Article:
I started life in Connecticut, USA in, what was then, a rural area. As a young teen I built a log cabin with a friend, but we were not very skilled craftsmen at that stage. Within a few years that cabin had started to rot – settling into a pile about 1-meter high after about 10 years! I guess I was impressed by the power of nature and the fungi that had caused the destruction of the cabin, so I decided to become a Forest Pathologist. That was not a particularly well-known field, and I can remember being introduced by an Aunt as a budding “Forest Mythologist” – complete with serious follow-up questions about my background in forest gnomes and fairies!
My father died when I was 5, so money was not abundant, and my first year of college was at the University of Idaho – at that time one of the lowest-cost Universities that offered education in forestry and wood products. I got lonely for the east coast after only a year, and transferred to the University of New Hampshire where a number of great things happened. Foremost among those was meeting a girl named Jody Jellison who I have been fortunate enough to hang around with now for a number of years. She also had an interest in fungi – and wood! We were both on the Woodsmen’s Team. I was the Captain of that team my senior year – and yes, I am an axe throwing champion, although my skills may be a little rusty now. Another great thing that happened was getting to work in the lab of Dr. Alex Shigo “The Father of Arboriculture” that was down the road from UNH. I learned a lot about culturing and cleaning up fungal cultures from wood at that time. Dr. Shigo was branching off into wood products at that time, and he decided that I should oven-dry some creosote-treated utility pole sections we had been isolating fungi from. Needless to say, once the creosote starting bleeding out in the heat of the oven, the entire lab learned quickly that might not be the best procedure.
After UNH, Jody and I got graduate offers at Oregon State University. I worked first at OSU under Bob Graham, and then Dr. Bob Krahmer for my PhD. Dr. Ted Scheffer provided a great deal of hands-on training in the lab at that time – teaching me more about fungi, for which I have been forever grateful. Although quite interested in the fungi, I ended up working mostly on fumigants for my degrees (as one has to pay attention to one’s funding source), so both my MS and PhD were on chloropicrin. However, Jody and I worked on some side-projects together, and at that time we both started getting interested in fungal mechanisms and looking at some new metabolites known as iron-binding “siderophores” from decay fungi. We graduated, and I took a post-doc (Associée de Recherche) at Laval University that Dr. Helmuth Resch arranged for me conducting research with Dr. John Pierre Hösli in Quebec, Canada on “pulsation” and related pressure treatment systems to get better penetration in spruce and other recalcitrant species. Jody couldn’t get a work-permit in Canada, so she ended up taking a post-doc at Harvard University, a 10-hour drive away. This started a long weekend commute cycle for us, for about a year when I was lucky enough to apply for, and get, an Asst. Professor position at the University of Maine.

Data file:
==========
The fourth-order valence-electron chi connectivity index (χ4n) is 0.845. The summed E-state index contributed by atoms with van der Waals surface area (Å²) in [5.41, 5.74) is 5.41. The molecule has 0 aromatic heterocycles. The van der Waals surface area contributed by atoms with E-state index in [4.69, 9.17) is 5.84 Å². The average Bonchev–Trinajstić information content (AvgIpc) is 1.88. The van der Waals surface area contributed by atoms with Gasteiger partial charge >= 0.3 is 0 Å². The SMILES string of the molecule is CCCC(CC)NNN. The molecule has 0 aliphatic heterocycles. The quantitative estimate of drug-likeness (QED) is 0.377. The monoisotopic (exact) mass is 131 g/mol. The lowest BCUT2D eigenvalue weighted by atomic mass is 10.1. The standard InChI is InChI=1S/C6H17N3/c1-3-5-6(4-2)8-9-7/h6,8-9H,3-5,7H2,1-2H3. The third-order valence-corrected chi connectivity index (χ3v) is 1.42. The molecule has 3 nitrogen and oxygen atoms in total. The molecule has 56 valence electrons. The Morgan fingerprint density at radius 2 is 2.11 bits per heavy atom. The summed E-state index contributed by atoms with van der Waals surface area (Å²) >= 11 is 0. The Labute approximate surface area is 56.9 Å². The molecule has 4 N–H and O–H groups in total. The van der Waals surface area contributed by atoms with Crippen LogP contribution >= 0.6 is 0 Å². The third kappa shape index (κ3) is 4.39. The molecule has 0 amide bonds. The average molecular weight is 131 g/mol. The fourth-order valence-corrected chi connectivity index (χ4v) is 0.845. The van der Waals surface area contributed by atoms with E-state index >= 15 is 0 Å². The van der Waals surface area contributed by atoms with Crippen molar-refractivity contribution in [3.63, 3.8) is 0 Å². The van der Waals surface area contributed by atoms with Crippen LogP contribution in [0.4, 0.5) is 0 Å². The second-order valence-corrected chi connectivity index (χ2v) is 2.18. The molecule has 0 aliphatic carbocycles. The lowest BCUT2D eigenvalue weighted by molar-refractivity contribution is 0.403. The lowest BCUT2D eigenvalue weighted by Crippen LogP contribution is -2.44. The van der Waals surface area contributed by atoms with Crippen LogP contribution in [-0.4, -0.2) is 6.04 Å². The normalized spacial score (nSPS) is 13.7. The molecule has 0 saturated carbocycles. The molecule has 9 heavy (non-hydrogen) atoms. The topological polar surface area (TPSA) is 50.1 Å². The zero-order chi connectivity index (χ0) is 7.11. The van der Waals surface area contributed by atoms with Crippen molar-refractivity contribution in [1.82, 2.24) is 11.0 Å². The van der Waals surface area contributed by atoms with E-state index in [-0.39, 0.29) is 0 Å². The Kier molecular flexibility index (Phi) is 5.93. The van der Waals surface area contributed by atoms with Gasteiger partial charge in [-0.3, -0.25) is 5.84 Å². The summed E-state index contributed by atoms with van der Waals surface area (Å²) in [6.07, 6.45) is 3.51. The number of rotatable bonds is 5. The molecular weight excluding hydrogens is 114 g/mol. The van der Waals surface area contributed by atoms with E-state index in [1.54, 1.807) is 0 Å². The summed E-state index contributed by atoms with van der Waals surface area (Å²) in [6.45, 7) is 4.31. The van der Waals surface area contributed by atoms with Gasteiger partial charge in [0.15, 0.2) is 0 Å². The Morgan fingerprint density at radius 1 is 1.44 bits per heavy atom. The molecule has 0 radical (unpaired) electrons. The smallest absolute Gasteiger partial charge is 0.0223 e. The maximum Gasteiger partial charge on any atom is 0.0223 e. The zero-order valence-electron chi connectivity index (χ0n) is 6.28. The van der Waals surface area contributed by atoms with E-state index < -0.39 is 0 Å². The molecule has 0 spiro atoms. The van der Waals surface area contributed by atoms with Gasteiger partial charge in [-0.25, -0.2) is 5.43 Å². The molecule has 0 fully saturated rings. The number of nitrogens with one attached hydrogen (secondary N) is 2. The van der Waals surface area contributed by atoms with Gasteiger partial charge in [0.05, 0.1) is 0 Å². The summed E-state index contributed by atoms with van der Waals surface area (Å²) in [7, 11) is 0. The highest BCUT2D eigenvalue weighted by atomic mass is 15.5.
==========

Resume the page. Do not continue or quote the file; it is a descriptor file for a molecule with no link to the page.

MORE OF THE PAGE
As a new Asst Professor, I had some freedom to travel, and our first IRG meeting was in Honey Harbor, Canada in 1987. That first meeting I learned so much!! Dr. Geoffrey Daniel from Sweden was there at one of his first meetings, and he would become a lifelong friend. Geoff and I spent the first evening of the meetings at a table in the dining hall with a bottle of wine, discussing fungal decay mechanisms long into the night. He had seen some things under the electron microscope that no one else had ever seen, and I was developing an understanding of non-enzymatic fungal decay mechanisms. There was a lot of science that we needed to learn from each other. That was the start of just one of many great collaborations spawned by IRG; from sabbaticals in Japan, Sweden, Chile and Germany to many visits to my lab over the years from many of you. IRG meetings were often a highlight of the year and Jody and I dragged our two sons to many of the IRG meetings. Our boys are grown now but some of you may remember them ricocheting soccer balls off the knees of IRG President Kurt Messner and other delegates in the lobby of IRG hotels in Wales, Slovenia, Japan and other venues.
Jump forward a few years, and I now have 150+ papers on wood decay mechanisms and a few other things including papers and patents wood protection systems, carbon nanotubes from wood; and now even branching into pathogenic fungal mechanisms in animals. I was able to serve on the Executive Board of the Society of Wood Science and Technology (SWST), as President of the Forest Products Society (FPS), and took on roles such as Leader of the Wood Utilization Research Program (UMaine) and Head of a Sustainable Biomaterials department (Virginia Tech). Along the way I also became an Elected Fellow of the International Academy of Wood Science (IAWS) and also an SWST Fellow. I am currently enjoying teaching and research as a Professor of Microbiology at the University of Massachusetts. My teaching on lignocellulose and wood bioconversion continues today to be much the same as what I lectured on for many years – but these days I frame it more related to sustainability and solutions to the climate crisis. It is gratifying that even though I am teaching more now to upper level biochemistry and microbiology students, my students are excited and truly do “get” why wood and wood deterioration/protection is important. As such, life and work continue to be quite exciting!
This bio was written for the May 2020 IRG Newsletter.